Since defeat by Mexico in the 2017 Confederations Cup play-off and an Olympic qualifying loss to Honduras – which came within hours of each other on Saturday, October 10 – the criticism of Jurgen Klinsmann has been growing, putting both his jobs at stake. National coach since July 2011, the 51-year-old German was given a four-year contract extension by US Soccer Federation president Sunil Gulati in December 2013 that upped his salary to an estimated $4million a year. He was also handed the additional responsibility of technical director.
Part of Gulati’s reasoning was that Klinsmann was much sought after by other countries, so it was essential to secure him to a long-term contract. But there were those who felt results over the previous two years did not warrant such a move.
Setting out to prove the doubters wrong at the following summer’s World Cup, the USA made it out of what Klinsmann called a “group of death – the worst of the worst”. But while he claimed reaching the knockout stage was a triumph, Klinsmann’s team did nothing new.
The USA made it to the second round in 2010, under Bob Bradley, when they won their group, and in 2002 Bruce Arena took the team to the quarter-finals.
Nor was there anything remarkable in the USA’s play in Brazil. They never looked comfortable on the ball, failed to develop any rhythm or showed little hint of a style of play.
Despite the national side’s recent poor results – the most recent of which was a 1-0 loss at home to Costa Rica on October 13 – nothing has been heard from Gulati beyond a statement that he would be meeting with Klinsmann, as he always did after games, to discuss how things were going. But things have not got any better and, on October 24, the USA failed
to qualify from the group stage of the Under-17 World Cup in Chile.
Klinsmann is also under attack for his obsession with foreign coaches – his staff containing the German duo of Berti Vogts and Matthias Hamann, with Austria’s Andi Herzog running the Olympic team. While many feel the Olympic team should be coached by an American, Klinsmann has made it clear that he does not hold a high opinion of American soccer – and that means both its coaches and its players. So far he has tracked down and recruited over half-a-dozen players, mostly from Germany, who are American passport holders and therefore qualified to play for the national side.
He has sounded off more than once about the training young American players undergo – a direct criticism of Major League Soccer. Indeed, in 2014, his constant sniping moved MLS commissioner Don Garber to publicly and harshly rebuke him, describing Klinsmann’s comments as “very, very detrimental to the league…to everything we’re trying to do”.
Nor are Klinsmann’s dealings with his players exactly private. He has openly criticised Clint Dempsey and Michael Bradley for leaving Europe and then returning to MLS. And after the recent Mexico game, he sent Fabian Johnson (one of his German-Americans) back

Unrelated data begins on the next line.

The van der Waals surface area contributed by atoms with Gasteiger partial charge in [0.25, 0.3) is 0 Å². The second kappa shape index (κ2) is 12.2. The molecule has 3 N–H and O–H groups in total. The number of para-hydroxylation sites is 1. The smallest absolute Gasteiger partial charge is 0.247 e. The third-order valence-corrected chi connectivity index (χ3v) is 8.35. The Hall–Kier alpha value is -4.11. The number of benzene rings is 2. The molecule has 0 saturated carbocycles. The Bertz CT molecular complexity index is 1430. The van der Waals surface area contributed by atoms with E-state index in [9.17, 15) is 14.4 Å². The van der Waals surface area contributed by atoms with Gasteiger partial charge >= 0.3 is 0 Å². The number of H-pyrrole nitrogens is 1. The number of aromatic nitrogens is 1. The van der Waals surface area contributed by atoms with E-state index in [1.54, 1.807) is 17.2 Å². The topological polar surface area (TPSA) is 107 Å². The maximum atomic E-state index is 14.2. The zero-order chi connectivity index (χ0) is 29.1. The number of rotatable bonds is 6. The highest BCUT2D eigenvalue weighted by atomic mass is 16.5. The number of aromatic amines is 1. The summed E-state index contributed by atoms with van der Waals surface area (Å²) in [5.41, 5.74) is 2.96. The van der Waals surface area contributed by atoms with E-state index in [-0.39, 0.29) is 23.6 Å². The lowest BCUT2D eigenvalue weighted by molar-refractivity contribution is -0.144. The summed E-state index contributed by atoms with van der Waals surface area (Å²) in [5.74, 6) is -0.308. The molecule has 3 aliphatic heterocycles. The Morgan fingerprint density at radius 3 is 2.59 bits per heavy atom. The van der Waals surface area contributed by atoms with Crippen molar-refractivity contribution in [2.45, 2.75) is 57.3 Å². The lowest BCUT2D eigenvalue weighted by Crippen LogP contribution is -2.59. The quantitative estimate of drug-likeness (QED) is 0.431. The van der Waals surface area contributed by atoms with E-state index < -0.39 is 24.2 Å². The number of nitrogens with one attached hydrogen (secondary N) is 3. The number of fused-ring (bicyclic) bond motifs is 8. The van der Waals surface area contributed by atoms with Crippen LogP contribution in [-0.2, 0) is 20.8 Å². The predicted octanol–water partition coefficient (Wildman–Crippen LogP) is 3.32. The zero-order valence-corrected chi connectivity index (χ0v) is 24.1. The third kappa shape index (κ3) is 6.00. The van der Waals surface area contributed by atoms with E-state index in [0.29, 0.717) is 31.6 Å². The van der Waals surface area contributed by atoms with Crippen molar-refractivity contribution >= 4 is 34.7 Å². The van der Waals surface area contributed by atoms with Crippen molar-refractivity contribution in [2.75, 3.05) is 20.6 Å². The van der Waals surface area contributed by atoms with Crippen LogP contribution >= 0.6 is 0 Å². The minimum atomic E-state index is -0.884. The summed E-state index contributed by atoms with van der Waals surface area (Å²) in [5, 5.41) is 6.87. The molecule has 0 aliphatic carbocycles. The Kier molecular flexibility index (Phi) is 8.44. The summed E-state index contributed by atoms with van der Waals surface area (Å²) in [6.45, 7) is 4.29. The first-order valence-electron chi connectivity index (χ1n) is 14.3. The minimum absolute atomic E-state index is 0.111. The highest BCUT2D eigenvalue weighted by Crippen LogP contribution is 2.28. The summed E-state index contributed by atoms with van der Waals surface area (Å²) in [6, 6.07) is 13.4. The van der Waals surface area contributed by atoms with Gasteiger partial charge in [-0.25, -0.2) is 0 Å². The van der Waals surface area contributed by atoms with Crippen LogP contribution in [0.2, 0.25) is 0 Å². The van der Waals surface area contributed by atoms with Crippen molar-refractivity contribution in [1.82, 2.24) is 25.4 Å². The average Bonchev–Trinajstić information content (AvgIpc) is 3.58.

to Germany and told the world that it was because he had asked to be substituted.
The worst example of Klinsmann’s apparent need to put the blame on his players came when he dropped Landon Donovan from the 2014 World Cup squad. In purely football terms, the move looked to be ridiculous and came over as being done simply out of spite. As Arena put it: “If there are 23 players better than Landon, then we have a chance to win the World Cup.”
Perhaps the most serious of Klinsmann’s faults is his obvious reluctance to select Hispanic players. The squad that he took to the 2014 World Cup included just two while there were seven “passport” Americans.
The next big test for Klinsmann – it being a pretty safe assumption that Gulati will not remove him – will be the Concacaf World Cup qualifiers which start in November. Except that it is not really a test at all. Concacaf has three guaranteed World Cup berths and it is absurd to imagine that the US will not stroll through the qualifiers to take one of those.
If results matter, if player selection and team tactics matter, if erecting a structure that includes the huge – and growing – number of Hispanic players matters, then Klinsmann should be out of a job, for he scores poorly in all those areas.
What he is good at is PR. His constant smile, his friendliness and his willingness to talk with supporters make him a popular figure among many. After the Mexico debacle he even managed to make his defiant – or was it embattled? – “I’m not here to be liked” come over as something likeable.
It does not surprise that some of the most pointed criticism of Klinsmann has come from Donovan, who said before the loss to Mexico: “Around the world, if a player plays poorly they get dropped from the team. We had a very poor summer with bad results in the Gold Cup.
“The reality is that, anywhere else in the world, if a coach had those results, and they lose this game against Mexico, they’d be fired. I think Jurgen has to be held to that standard too.”
By Paul Gardner